Reggie Bush's Heisman Trophy Returned After 14 Years

The former USC running back had one of the greatest college seasons of all time in 2005.

After 14 years, Reggie Bush is celebrating the return of his beloved Heisman Trophy.

In an exclusive interview, with CBS News Correspondent Jamie Yuccas on “CBS Mornings,” Bush shared his thoughts after regaining college football’s most lauded prize.

"I think when you've manifested this for so long, right, and you've been, I think, through the ups and the downs for so many years, I've cried over it, I have—you know—but I feel like at this point it was more about just taking it in, and just being happy, and just enjoying the moment," Bush said.

"It was as heavy as I remembered," Bush joked after lifting the trophy.

In 2005, Bush had one of the greatest college seasons of all time. He gained more than 2000 yards from scrimmage and scored 18 touchdowns. He received 784 first-place votes, the fifth-most in Heisman Trophy history, and led the Trojans to the national title game.

After Bush was accused of being involved in a “pay for play” arrangement, he forfeited his Heisman in 2010 following a legal battle with the NCAA.

"I was never paid to play. That never happened, ever. I was a broke college kid," he said.

Last year, Bush filed a defamation lawsuit against the NCAA and is seeking to have his football records reinstated and to return his Heisman led by prominent civil rights attorney Ben Crump.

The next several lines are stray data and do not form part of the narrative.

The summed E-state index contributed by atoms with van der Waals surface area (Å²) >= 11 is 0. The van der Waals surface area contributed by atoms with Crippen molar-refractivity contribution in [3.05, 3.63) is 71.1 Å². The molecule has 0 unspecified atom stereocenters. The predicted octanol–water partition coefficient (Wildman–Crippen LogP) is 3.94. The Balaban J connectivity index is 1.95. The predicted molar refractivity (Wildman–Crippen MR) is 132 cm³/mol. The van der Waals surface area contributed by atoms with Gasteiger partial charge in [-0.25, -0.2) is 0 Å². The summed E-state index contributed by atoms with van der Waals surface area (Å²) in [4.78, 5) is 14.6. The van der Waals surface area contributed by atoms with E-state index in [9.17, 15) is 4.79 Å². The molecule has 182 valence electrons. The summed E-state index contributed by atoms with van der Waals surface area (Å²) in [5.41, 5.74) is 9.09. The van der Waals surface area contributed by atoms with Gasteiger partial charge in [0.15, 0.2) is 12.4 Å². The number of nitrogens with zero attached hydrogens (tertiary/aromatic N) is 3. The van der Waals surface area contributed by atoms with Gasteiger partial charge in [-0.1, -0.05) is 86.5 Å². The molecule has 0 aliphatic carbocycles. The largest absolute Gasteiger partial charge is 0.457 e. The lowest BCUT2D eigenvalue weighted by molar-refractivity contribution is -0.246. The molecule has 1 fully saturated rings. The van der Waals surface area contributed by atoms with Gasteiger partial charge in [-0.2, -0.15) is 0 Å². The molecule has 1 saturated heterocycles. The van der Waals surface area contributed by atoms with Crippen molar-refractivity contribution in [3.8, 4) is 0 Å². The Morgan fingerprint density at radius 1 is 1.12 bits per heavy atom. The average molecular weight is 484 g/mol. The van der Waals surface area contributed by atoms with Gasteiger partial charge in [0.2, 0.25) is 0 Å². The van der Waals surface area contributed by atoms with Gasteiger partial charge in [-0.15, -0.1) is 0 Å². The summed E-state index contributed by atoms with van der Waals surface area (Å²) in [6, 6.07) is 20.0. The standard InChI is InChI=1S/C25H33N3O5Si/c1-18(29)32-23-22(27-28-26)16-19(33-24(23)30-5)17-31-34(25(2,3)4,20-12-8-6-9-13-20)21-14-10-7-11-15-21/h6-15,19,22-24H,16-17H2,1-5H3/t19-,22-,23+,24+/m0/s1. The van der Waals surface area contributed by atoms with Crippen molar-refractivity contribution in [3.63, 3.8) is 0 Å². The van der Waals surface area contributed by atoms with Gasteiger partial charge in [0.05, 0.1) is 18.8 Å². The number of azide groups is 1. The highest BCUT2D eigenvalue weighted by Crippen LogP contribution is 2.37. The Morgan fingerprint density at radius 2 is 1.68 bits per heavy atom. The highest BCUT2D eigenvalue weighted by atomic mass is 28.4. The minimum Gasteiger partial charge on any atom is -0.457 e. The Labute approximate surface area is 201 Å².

Reggie Bush, Seeking To Clear His Name, Files Defamation Lawsuit Against NCAA

The suit was a response to the NCAA attempting to block Bush’s request to return the Trophy.

"Although college athletes can now receive benefits from their names, images, and likenesses through activities like endorsements and appearances, NCAA rules still do not permit pay-for-play type arrangements," an NCAA spokesperson said at the time. "The NCAA infractions process exists to promote fairness in college sports. The rules that govern fair play are voted on, agreed to, and expected to be upheld by all NCAA member schools."

Bush also gave his take on the impact of NIL (Name, Image, and Likeness) on players and the future of college sports.

“Everybody's benefitting but the kids. The NIL works for the star player of the team,” he explained. “That's it.”

With the return of his Heisman, Bush is concentrating on returning to USC and being an active alumnus. Also, his No. 5 jersey number will return to USC's Coliseum.

"It's gonna be full circle, it's gonna be crazy, amazing, exciting," Bush said.

"It means everything. That's what I grinded for. The hard work and dedication that I put in on this football field, in that stadium, in the weight rooms, in the classrooms... everything that was asked of me, I did that," he continued. "Every time my name, my number was called, I gave them 110%."

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